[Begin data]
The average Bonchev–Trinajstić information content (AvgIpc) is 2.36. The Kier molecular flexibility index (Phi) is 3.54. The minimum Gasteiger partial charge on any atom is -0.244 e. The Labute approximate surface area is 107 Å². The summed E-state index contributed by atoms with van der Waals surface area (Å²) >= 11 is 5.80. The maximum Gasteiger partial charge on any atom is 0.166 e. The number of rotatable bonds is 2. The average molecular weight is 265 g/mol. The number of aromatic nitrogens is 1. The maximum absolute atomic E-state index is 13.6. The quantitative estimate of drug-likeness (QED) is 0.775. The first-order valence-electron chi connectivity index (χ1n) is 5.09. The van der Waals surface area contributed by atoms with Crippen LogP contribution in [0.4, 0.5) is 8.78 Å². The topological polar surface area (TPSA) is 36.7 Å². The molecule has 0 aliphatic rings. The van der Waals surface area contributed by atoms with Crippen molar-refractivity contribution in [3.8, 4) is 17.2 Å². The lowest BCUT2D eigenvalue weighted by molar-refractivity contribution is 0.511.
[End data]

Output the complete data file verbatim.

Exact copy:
The average Bonchev–Trinajstić information content (AvgIpc) is 2.36. The Kier molecular flexibility index (Phi) is 3.54. The minimum Gasteiger partial charge on any atom is -0.244 e. The Labute approximate surface area is 107 Å². The summed E-state index contributed by atoms with van der Waals surface area (Å²) >= 11 is 5.80. The maximum Gasteiger partial charge on any atom is 0.166 e. The number of rotatable bonds is 2. The average molecular weight is 265 g/mol. The number of aromatic nitrogens is 1. The maximum absolute atomic E-state index is 13.6. The quantitative estimate of drug-likeness (QED) is 0.775. The first-order valence-electron chi connectivity index (χ1n) is 5.09. The van der Waals surface area contributed by atoms with Crippen LogP contribution in [0.4, 0.5) is 8.78 Å². The topological polar surface area (TPSA) is 36.7 Å². The molecule has 0 aliphatic rings. The van der Waals surface area contributed by atoms with Crippen molar-refractivity contribution in [3.8, 4) is 17.2 Å². The lowest BCUT2D eigenvalue weighted by molar-refractivity contribution is 0.511.